Women’s Day: Still a lot to do and be undone
MANILA, Philippines — As the country marked International Women’s Day, women advocates and leaders said they were counting on the Marcos administration to help them regain lost ground, noting how the previous president had often spiked his public pronouncements with sexist remarks and anti-women rhetoric.
Their cautious optimism followed a somber assessment by United Nations Secretary General Antonio Guterres that the world was still “300 years away” from achieving genuine gender equality, as a protracted conflict in many parts of the world worsened maternal mortality, violence against women and children, and forced marriages, among others.
On Wednesday, advocates marking the occasion in Manila said they were seeing some “welcome developments” under President Ferdinand Marcos Jr., who has expressed his commitment to women’s rights through economic empowerment and more aggressive enforcement of laws against violence against women and children.
Women at the table
Vice President Sara Duterte, the highest-ranking woman in the government, said the government was willing to rise to the challenge of “investing in women” and in ensuring that the pursuit for gender equality “was not only a woman’s issue but also of men.”
As a keynote speaker in a Women’s Day celebration led by the UN, the Philippine Commission on Women (PCW), SM Foundation, and Aboitiz, Duterte said she had come to appreciate that “when women are at the table, they would have given more valuable insights.”
“We see now that when women in communities are given the opportunity to be productive, and when they are educated and empowered, and when they are honed to become leaders, they can change the fabric of society,” she said.
“We’re seeing things moving forward,” UN Women program coordinator Rosalyn Messina said in a later press conference. “We see a very welcome commitment from [Mr. Marcos] directly…including social protection, peace and security and ensuring there are more women in leadership roles and governance.”
These were small but marked improvements from Marcos’ predecessor, former President Rodrigo Duterte, who was notorious for anti-women and sexist rhetoric.
But improving women’s conditions doesn’t just involve undoing damage from the past administration “but how we’ve been dealing with women (historically), that we’re not giving them the voice they need to have and the respect they deserve,” Messina said.
For one, PCW deputy executive director Kristina Balmes noted, “there is still a lot that needs to be done. We must ensure that innovation and technology are maximized for gender equality, and that we do not leave women behind, and that women and girls are safe and secure.”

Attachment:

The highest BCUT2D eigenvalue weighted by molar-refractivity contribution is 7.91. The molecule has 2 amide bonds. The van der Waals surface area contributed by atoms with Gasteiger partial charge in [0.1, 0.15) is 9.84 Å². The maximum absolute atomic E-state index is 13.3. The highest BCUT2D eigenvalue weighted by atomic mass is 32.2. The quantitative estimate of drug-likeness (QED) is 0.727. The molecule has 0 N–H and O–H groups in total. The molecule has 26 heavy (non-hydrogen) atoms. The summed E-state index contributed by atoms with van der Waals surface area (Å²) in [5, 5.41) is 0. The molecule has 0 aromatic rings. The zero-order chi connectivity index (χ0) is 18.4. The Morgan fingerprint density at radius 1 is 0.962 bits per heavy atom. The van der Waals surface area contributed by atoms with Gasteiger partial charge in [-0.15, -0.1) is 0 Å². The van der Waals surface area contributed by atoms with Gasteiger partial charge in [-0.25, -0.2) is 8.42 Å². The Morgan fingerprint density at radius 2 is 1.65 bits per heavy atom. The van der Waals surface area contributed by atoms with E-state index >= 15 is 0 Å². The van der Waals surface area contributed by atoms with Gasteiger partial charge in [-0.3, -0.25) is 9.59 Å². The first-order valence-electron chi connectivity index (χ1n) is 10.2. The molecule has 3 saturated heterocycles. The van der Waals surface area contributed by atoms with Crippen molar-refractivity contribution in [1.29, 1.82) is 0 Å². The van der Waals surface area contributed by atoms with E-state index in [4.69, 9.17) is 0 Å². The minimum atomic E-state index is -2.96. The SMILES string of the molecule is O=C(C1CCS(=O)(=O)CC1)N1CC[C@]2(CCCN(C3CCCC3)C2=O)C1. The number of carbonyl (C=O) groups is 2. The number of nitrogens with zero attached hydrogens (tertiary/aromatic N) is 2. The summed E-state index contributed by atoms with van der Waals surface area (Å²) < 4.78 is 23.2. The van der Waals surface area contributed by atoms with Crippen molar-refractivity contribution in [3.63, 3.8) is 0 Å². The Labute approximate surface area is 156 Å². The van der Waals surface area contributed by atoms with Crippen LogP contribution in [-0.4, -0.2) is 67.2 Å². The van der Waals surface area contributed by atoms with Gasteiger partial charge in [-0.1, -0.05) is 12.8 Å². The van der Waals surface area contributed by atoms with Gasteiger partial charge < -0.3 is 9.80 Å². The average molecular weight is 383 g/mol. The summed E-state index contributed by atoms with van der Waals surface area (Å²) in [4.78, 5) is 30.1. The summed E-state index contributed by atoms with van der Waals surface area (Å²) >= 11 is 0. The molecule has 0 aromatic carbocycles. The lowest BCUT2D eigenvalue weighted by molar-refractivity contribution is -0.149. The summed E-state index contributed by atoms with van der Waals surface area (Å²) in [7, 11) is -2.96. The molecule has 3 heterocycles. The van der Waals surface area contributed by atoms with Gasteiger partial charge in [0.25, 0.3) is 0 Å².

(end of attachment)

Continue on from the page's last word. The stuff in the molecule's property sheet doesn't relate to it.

Citing statistics, Balmes noted that women are still more likely to be boxed into certain types of jobs because of unfair stereotypes, and are more likely to experience violence in their lifetimes.
Bataan Rep. Geraldine Roman said they were “taking their cues [from the president]and we’re pushing forward women’s legislation.”
At the center of this is the 23-year-old Sogie bill that punishes discrimination on the basis of sex, gender identity, or expression.
“It’s having a tough time right now, especially among conservatives,” Roman said, referring to the opposition of Church leaders or politicians linked to religious groups. “But I’m confident we have the numbers. People think that women’s rights are not compatible with LGBTQ rights, but both are gendered discrimination and go hand in hand.”
She said Congress is also pushing for a bill amending Republic Act No. 9262 to expand the protection of women and children against electronic violence.
They were also championing the passage of a “quota system” bill to improve women’s political participation. Patterned after Nordic countries, the bill hopes to increase women’s presence in political parties, Roman said.
Duterte had been criticized for making comments that were deemed offensive, sexist and misogynistic.
In 2021, he said the presidency was no job for women because “the emotional setup of a woman and a man is totally different. You will become a fool here. That is the sad story.”
He gave this reason to dismiss speculation that his daughter, now the Vice President, would succeed him.
In 2018, he called then Vice President Leni Robredo “incompetent” and unfit to run as president of the Philippines. He had also been called out for leering at Robredo’s knees.
Duterte also insulted Agnes Callamard, former UN special rapporteur on extrajudicial killings, when he said he would slap her if she investigated him and mocked her for being “thin” and malnourished.
He also referred to former International Criminal Court (ICC) prosecutor Fatou Bensouda as “that Black woman.” Bensouda initiated a preliminary probe of a complaint for crimes against humanity that was filed against Duterte in the ICC.
The former president maintained that he loved and respected women but that they—and his nitpicking critics—only misunderstood his statements.
—WITH A REPORT FROM INQUIRER RESEARCH
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